Sugar
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In cuinary arts, Sugar is the generic name for a class of sweet food stuffs and ingredients that include actual Sugars such as Sucrose, Dextrose, Galactose, Maltose, Fructose, Glucose, and Lactose, but also other sweeteners such as Honey, Molasses, Agave Syrup and Artificial Sweeteners.

Sugarcane cultivation started in Papua New Guinea around 8,000 B.C. and reached India about 2000 years later. Alexander the Great reached India in 326 B.C. which introduced the West to sugar. By A.D. 750 the Arabian Empires dominated the sugar trade between the East and Europe, where sugar was originally used medicinally. It was considered a "cure-all" that was good for ailments of the blood, stomach, lungs, even melancholy. Today, modern medicine holds almost the opposite view. 

The average consumption of empty sugar calories is about 53 pounds (24 kg) per person. The rate of consumption in Western industrialized countries is even higher at 73 pounds a person (33.1 kg).

Cultivation

Most plant tissues contain sugars but not in high enough concentrations to be economically efficient for extraction. Most commercial Sugar comes from Sugar Beets or Sugar Cane (a giant grass). Sugar was first widely available in the 1700’s when West Indies sugar plantations supplied the world’s markets with an abundance of sweets. In the 1800’s Sugar Beets (a root crop) supplanted Sugar Cane as the major sugar crop.

Production

The world produces about 168 million tons of Sugar a year.

Varieties

We also process and/or purchase Sugar as: Raw Sugar, Lump Sugar, Loaf Sugar, Brown Sugar, Powdered Sugar, Caster Sugar, Liquid Sugar, Coarse Sugar, Ultra Fine Sugar, Nib Sugar, Demerara Sugar, Icing Sugar, Sanding Sugar, and White Sugar/Granulated Sugar.

More specific information on each type of Sugar can be found by following the links on this page.

Culinary Uses

Per-capita Sugar Consumption worldwide has climbed nearly 5 times over the past 100 years to 53 pounds a year, as American-style diets take hold overseas.

Portion Size

Allow 1-2 t of Sugar per recipe.

Pairings

Basil, Cloves, Almonds, Brazil Nuts, Cashews, Macadamia Nuts, Pecans, Peanuts, Walnuts, Beets, Carrots, Corn, Daikon, Garlic, Ginger, Jicama, Onions, Parsnips, PeppersPotatoes, Pumpkin, Squash, Tomatoes, Apricots, Bananas, Berries, Cherries, Currants, Dates, Figs, Grapes, Lemons, Limes, Mangoes, Melons, Oranges, Nectarines, Papaya, Peaches, Pears, Persimmons, Pineapple, Plums, Barley, WheatButter, Cream, Milk, Chicken, Duck, Crab, Lobster, Pork, Turkey, Beans, Lentils, Rice, Spirits, Wines, Vinegars, Marinades, Sauces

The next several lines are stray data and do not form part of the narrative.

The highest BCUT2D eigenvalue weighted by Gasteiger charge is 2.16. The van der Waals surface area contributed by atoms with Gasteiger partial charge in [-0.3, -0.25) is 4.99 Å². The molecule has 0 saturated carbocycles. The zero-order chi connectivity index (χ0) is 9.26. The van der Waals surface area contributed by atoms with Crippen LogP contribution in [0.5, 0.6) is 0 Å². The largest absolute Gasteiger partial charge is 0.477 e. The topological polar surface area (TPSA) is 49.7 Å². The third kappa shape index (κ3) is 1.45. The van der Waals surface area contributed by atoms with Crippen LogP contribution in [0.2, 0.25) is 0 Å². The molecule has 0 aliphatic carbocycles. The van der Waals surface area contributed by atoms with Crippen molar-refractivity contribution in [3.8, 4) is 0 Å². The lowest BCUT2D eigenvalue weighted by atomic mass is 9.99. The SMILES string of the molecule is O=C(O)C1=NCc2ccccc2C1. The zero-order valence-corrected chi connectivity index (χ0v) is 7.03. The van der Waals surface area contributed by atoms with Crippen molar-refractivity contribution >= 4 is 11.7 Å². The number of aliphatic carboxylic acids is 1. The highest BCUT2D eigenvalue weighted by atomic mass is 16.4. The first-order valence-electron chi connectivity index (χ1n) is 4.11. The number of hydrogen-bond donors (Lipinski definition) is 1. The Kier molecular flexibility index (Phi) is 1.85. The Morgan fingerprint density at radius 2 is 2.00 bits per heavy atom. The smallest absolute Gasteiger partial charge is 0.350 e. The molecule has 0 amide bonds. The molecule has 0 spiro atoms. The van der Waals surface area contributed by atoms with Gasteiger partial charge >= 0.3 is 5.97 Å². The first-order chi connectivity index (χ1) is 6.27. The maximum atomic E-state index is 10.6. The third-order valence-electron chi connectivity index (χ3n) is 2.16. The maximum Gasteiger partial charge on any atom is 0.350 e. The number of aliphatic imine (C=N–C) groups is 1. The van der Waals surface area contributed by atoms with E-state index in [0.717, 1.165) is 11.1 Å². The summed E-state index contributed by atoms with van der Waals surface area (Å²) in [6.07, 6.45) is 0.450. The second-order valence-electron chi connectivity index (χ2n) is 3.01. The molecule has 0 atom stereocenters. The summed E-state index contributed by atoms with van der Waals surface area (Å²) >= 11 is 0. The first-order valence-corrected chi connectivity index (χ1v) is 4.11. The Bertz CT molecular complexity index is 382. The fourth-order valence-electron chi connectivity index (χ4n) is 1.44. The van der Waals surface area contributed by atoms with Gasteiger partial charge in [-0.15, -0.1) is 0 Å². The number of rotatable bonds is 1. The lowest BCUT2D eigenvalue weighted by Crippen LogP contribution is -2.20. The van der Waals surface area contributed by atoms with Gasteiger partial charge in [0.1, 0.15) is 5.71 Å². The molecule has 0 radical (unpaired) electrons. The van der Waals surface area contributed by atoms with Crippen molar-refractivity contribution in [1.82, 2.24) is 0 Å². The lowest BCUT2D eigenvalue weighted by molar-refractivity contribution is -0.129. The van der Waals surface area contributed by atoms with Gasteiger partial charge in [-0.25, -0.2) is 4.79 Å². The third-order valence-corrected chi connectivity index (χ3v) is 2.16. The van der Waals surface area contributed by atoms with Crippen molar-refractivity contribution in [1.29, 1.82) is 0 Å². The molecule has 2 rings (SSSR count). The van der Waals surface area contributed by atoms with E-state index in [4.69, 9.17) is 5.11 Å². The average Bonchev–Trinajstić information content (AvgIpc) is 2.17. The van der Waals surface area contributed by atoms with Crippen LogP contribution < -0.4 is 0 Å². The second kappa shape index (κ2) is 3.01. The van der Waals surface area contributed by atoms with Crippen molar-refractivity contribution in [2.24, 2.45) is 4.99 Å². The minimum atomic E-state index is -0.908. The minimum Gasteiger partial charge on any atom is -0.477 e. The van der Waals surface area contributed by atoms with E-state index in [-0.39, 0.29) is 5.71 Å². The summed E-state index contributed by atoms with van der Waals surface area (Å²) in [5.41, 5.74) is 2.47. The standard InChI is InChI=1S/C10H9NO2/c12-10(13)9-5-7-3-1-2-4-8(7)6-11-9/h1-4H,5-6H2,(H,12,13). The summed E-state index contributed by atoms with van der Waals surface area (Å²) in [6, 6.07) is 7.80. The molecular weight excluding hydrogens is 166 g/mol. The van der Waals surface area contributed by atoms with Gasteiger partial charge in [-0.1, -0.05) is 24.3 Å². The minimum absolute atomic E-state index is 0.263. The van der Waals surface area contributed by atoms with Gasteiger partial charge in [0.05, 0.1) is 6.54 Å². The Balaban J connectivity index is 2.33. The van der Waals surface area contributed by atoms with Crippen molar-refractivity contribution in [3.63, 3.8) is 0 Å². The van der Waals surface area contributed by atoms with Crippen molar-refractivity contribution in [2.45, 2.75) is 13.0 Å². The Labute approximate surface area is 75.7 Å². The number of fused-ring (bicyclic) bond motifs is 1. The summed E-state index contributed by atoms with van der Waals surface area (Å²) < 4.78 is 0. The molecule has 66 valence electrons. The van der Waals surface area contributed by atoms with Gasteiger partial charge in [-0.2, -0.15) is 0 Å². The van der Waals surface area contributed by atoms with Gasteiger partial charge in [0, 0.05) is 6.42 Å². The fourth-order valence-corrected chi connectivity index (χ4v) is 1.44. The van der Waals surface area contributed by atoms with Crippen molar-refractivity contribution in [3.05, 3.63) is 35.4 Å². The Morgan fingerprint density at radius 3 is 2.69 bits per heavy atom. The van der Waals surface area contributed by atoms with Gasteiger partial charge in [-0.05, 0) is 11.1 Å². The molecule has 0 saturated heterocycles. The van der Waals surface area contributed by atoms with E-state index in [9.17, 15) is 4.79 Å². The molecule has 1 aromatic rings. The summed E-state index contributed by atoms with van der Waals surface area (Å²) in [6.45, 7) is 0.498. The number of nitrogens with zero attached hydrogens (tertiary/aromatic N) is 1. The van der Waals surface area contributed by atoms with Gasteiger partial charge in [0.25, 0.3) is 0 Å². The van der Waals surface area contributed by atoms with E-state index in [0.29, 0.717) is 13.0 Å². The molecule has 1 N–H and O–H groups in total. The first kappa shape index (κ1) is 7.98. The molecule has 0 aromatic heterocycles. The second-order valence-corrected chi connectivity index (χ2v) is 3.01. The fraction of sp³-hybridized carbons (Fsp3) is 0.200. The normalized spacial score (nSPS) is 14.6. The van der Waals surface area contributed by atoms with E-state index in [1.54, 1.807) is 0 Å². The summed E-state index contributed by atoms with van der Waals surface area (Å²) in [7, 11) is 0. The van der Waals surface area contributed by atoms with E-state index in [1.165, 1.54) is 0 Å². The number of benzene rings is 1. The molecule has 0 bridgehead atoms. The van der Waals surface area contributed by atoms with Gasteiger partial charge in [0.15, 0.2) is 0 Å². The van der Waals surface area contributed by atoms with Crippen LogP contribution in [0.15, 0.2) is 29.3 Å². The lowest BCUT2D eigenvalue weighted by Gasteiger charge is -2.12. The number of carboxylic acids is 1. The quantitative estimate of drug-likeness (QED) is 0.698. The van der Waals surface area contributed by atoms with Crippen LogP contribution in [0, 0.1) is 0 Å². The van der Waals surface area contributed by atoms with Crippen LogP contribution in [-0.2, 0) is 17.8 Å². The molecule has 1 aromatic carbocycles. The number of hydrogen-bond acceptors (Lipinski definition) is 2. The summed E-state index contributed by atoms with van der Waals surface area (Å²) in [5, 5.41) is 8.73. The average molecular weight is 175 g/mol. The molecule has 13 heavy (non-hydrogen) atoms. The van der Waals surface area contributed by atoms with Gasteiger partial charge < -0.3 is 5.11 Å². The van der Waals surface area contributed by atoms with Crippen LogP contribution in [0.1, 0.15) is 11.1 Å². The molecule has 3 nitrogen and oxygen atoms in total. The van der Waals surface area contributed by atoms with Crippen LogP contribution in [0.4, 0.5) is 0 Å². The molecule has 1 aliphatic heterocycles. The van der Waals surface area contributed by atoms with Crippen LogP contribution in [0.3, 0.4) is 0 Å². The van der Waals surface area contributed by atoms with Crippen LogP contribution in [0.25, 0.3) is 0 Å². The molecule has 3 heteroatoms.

Substitutes

Agave Syrup, Honey, Molasses, Maple Syrup

Nutritional Value USDA
SUGARS,GRANULATED
Amount Per 100g
Calories 387
%Daily Value*
 
0%
Total Fat 0g
0%
Saturated Fat 0g
Polyunsaturated Fat 0g
Monounsaturated Fat 0g
0%
Cholesterol 0mg
0%
Sodium 1mg
0%
Potassium 2mg
33%
Total Carbohydrate 99g
0%
Dietary Fiber 0g
Sugars 99g
Protein 0g
* Percent Daily Values are based on a 2,000 calorie diet. Your Daily Values may be higher or lower depending on your calorie needs.
Nutrition

Sugars are Carbohydrates and are composed of carbon, hydrogen and oxygen. Simple sugars are called Monosaccharides (Glucose, Fructose,Galactose). More complex Sugars are called Disaccharides (Sucrose, Maltose, Lactose). The common Table Sugar (Granulated Sugar) is Sucrose and a disaccharide.

Specifically, real Sugar is a Carbohydrate composed of Carbon, Hydrogen and Oxygen.  There are Simple Sugars (Monosaccharides) and Complex Sugars (Disaccarides). Simple Sugars (Fructose, Galactose, & Glucose) are made up of one Sugar molecule. Complex Sugars (Maltose, Lactose, Sucrose) are more complex because they are made of two Sugar molecules.

Sugar, especially refined Sugar, has been linked to obesity, but not proven to cause it. Sugar is also suspected of being implicated in diabetes, cardiovascular disease, dementia, macular degeneration and tooth decay. We say “linked to” and “suspected of” because although many scientific studies have been undertaken to prove the causality, the results remain largely unproven, primarily due to the difficulty of finding a control group population that does not use sugar.

Sugar consumption has been linked to some diseases, most notably diabetes. In fact, as Sugar becomes more widely available around the world, developing nations are starting to see a rise in diabetes. Forty percent of the world's diabetes cases are in India and China.

Gluten Free

Yes

Low Fat

Varies

Low Calorie

Varies